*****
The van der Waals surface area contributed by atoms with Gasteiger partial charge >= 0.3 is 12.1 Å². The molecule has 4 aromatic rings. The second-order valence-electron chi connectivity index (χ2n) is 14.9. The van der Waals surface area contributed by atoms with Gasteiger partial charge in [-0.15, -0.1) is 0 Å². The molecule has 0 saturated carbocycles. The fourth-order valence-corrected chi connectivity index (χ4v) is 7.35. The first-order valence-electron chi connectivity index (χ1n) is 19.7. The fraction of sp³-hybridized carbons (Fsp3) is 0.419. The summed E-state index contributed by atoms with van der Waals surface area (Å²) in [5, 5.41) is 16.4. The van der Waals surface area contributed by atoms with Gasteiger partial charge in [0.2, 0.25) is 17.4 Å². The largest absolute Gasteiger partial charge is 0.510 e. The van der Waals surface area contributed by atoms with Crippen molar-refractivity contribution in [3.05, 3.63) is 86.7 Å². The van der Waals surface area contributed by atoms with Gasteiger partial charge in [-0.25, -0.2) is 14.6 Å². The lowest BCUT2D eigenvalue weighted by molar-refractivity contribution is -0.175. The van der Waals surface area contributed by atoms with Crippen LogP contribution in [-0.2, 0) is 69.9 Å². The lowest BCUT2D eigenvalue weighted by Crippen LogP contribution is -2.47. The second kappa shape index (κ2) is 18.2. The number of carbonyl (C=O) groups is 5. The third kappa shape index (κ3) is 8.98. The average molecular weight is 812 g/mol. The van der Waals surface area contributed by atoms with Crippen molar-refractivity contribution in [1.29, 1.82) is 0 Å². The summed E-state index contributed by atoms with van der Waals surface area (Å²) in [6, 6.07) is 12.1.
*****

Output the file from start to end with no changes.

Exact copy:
The van der Waals surface area contributed by atoms with Gasteiger partial charge >= 0.3 is 12.1 Å². The molecule has 4 aromatic rings. The second-order valence-electron chi connectivity index (χ2n) is 14.9. The van der Waals surface area contributed by atoms with Gasteiger partial charge in [-0.15, -0.1) is 0 Å². The molecule has 0 saturated carbocycles. The fourth-order valence-corrected chi connectivity index (χ4v) is 7.35. The first-order valence-electron chi connectivity index (χ1n) is 19.7. The fraction of sp³-hybridized carbons (Fsp3) is 0.419. The summed E-state index contributed by atoms with van der Waals surface area (Å²) in [5, 5.41) is 16.4. The van der Waals surface area contributed by atoms with Gasteiger partial charge in [0.2, 0.25) is 17.4 Å². The largest absolute Gasteiger partial charge is 0.510 e. The van der Waals surface area contributed by atoms with Crippen molar-refractivity contribution in [3.05, 3.63) is 86.7 Å². The van der Waals surface area contributed by atoms with Gasteiger partial charge in [-0.25, -0.2) is 14.6 Å². The lowest BCUT2D eigenvalue weighted by molar-refractivity contribution is -0.175. The van der Waals surface area contributed by atoms with Crippen LogP contribution in [-0.2, 0) is 69.9 Å². The lowest BCUT2D eigenvalue weighted by Crippen LogP contribution is -2.47. The second kappa shape index (κ2) is 18.2. The number of carbonyl (C=O) groups is 5. The third kappa shape index (κ3) is 8.98. The average molecular weight is 812 g/mol. The van der Waals surface area contributed by atoms with Crippen molar-refractivity contribution in [1.29, 1.82) is 0 Å². The summed E-state index contributed by atoms with van der Waals surface area (Å²) in [6, 6.07) is 12.1.